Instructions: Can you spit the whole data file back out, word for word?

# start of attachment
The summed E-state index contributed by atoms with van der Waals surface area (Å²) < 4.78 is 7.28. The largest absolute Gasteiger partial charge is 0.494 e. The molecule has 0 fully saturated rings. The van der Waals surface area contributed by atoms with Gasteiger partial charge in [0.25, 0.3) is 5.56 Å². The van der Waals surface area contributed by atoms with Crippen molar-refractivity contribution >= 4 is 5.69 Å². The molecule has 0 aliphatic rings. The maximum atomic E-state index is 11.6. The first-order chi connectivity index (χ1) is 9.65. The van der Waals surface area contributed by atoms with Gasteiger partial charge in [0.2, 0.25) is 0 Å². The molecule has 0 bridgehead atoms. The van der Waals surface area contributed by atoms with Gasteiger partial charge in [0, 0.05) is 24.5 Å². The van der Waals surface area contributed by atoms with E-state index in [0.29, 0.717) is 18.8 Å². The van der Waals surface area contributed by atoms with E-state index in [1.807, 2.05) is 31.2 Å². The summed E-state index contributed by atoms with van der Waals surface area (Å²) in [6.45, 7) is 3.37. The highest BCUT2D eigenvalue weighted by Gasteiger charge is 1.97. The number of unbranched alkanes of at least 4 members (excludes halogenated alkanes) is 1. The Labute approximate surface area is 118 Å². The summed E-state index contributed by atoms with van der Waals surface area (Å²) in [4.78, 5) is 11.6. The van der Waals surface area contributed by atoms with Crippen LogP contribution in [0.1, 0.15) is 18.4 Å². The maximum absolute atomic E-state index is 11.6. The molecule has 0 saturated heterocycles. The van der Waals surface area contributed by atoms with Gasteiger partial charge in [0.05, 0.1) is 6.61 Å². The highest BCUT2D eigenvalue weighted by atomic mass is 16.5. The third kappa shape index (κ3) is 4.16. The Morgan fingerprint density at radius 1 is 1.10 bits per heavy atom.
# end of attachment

The summed E-state index contributed by atoms with van der Waals surface area (Å²) < 4.78 is 7.28. The largest absolute Gasteiger partial charge is 0.494 e. The molecule has 0 fully saturated rings. The van der Waals surface area contributed by atoms with Gasteiger partial charge in [0.25, 0.3) is 5.56 Å². The van der Waals surface area contributed by atoms with Crippen molar-refractivity contribution >= 4 is 5.69 Å². The molecule has 0 aliphatic rings. The maximum atomic E-state index is 11.6. The first-order chi connectivity index (χ1) is 9.65. The van der Waals surface area contributed by atoms with Gasteiger partial charge in [0.2, 0.25) is 0 Å². The molecule has 0 bridgehead atoms. The van der Waals surface area contributed by atoms with Gasteiger partial charge in [0, 0.05) is 24.5 Å². The van der Waals surface area contributed by atoms with E-state index in [0.29, 0.717) is 18.8 Å². The van der Waals surface area contributed by atoms with E-state index in [1.807, 2.05) is 31.2 Å². The summed E-state index contributed by atoms with van der Waals surface area (Å²) in [6.45, 7) is 3.37. The highest BCUT2D eigenvalue weighted by Gasteiger charge is 1.97. The number of unbranched alkanes of at least 4 members (excludes halogenated alkanes) is 1. The Labute approximate surface area is 118 Å². The summed E-state index contributed by atoms with van der Waals surface area (Å²) in [4.78, 5) is 11.6. The van der Waals surface area contributed by atoms with Crippen LogP contribution in [0.1, 0.15) is 18.4 Å². The maximum absolute atomic E-state index is 11.6. The molecule has 0 saturated heterocycles. The van der Waals surface area contributed by atoms with Gasteiger partial charge in [0.05, 0.1) is 6.61 Å². The highest BCUT2D eigenvalue weighted by atomic mass is 16.5. The third kappa shape index (κ3) is 4.16. The Morgan fingerprint density at radius 1 is 1.10 bits per heavy atom.